• Unit Studies allow you to organize your lessons and subjects around a central theme and allow your children to dive deep into topics that they feel passionate about. Some examples of themes are topical (like space, insects, or baseball) and seasonal (like learning about maple syrup in early spring, or snow during winter). Literature-based unit studies centered around a particular book (like Little House on the Prairie) can immerse your children in a period of history as you blend its themes into all their subjects. Homeschoolers who use unit studies incorporate their theme or topic into language arts, math, science, and history lessons, whether it’s using sentences about baseball to label parts of speech, or geometry problems that involve honeybees and their hexagonal hives. The limit is your or your child’s imagination.

  • Reading together: even if each child is doing their own thing (or you’re doing it with them), bring your family together to share a book, by reading aloud. It can be a classic piece of literature (check off reading for language arts); a historical picture book or chapter book (check off reading and history); a biography (check off reading, science, and history). Little ones might ask a question and your older child will answer and start a discussion (check off reading comprehension and literary analysis). Children who share stories can connect with each other and they’ll remember the experience when they’re older.

  • Computer-based or video-based courses can provide a more traditional, grade-level coverage of subjects. Scheduling can either be a consistent daily routine or your child can complete their lessons when it’s best for them (after all, some kids are not morning people!).

Homeschooling is an investment, but there are homeschool programs and curricula available here at Christianbook to fit every family’s budget. With the growth of homeschooling over the past few years, there are also a lot of online resources. Often books and other educational materials can be used for siblings as they reach each grade level. Usually teacher resources (like teacher manuals and answer keys) are reusable, while student materials (like activity books and work-texts) are “consumable” and “non-reproducible,” which means they need to be replaced for the next student. Most families are buying student materials and teacher resources for at least four different subjects (math, language arts, science, and history/social studies) for an entire school year (approximately 180 days) for each child. Ideas to keep homeschooling affordable include:

  • There are curricula programs that can be purchased by the semester or by the quarter. So, while the cost will be the same or a little higher (factoring in shipping), the dent in the budget will be smaller at the time of each purchase.

  • Buy curricula that can be reused. Most of the time, this will pertain to the teacher materials. There are some homeschool publishers who allow for photocopies of student materials to be made for use within the immediate family.

  • Use your local library for books, audiobooks, educational videos, museum passes, online educational subscriptions.

  • Make your own teaching supplements, like phonics or math facts flashcards; math manipulatives like beans or popsicle sticks for counters.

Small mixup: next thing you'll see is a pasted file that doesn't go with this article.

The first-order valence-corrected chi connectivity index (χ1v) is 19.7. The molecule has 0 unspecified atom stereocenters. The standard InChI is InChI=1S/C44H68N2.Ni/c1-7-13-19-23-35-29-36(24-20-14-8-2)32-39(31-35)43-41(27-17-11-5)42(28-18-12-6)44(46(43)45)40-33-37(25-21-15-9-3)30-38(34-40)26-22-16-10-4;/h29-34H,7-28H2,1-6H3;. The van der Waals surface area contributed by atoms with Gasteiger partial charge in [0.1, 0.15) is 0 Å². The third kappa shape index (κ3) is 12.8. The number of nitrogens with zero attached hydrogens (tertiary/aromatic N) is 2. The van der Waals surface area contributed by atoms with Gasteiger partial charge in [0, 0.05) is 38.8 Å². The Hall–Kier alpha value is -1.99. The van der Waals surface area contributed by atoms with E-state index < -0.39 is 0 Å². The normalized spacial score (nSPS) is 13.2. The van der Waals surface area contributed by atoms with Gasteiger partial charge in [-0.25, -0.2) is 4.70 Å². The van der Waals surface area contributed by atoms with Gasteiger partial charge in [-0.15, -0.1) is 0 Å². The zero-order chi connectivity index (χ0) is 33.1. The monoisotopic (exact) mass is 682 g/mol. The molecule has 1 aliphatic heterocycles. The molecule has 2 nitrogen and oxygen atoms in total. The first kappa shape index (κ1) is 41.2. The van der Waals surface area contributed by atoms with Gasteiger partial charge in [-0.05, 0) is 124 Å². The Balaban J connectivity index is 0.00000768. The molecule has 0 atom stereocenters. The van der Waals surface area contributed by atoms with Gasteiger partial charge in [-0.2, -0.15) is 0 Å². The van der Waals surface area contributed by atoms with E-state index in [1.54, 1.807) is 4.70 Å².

• Find free online downloads and printables covering almost every subject. Homeschool Compass (sponsored by Christianbook) has a page dedicated to carefully designed printables for your children!

As a parent with outside employment or as a single parent, or as a single parent with outside employment, your homeschool is going to look different than other families that you might see on social media or in a homeschool support group. And that’s okay. You are investing in your child’s education and in your relationship with them.

  • Your homeschool might be mobile: bags packed, pencils sharpened, your kids might bring their work as they go with you to appointments, meetings, etc.

  • Your homeschool might be at different times of day: scheduling may mean that connecting with your children will be in the afternoon or evening, rather than traditional school day hours.

  • Your homeschool will be organized. You’ll find a system and routine for planning lessons and checking assignments and assessments that will work best for you and your kids.

  • Your homeschool might include more helpers, not just you and your kids. Between co-ops, classes, support groups, other parents as teachers, and maybe even relatives for childcare, you’ll develop a community that supports you and your children. And that counts as socialization!

The “socialization” question isn’t as prominent as it used to be, but it will probably never go away. As homeschoolers, your children have more opportunities to connect with the real world than students who are in school for six to eight hours a day and only associating with kids their own age.

In the workplace, in our neighborhoods, at church, and in our hobbies and clubs, not everyone is our age. Grocery shopping during the day when the store employees are adults, visits to community homes, spending the day with older and younger siblings, play-dates with other homeschool families, and volunteer opportunities are just a few ways that homeschooled students learn to develop multi-generational relationships, which is what we do as adults.

As parents, you are your child’s most important model for social behavior and when you intentionally seek out occasions for your kids to connect with the community, you give them the chance to practice compassion, conflict resolution, and communication skills.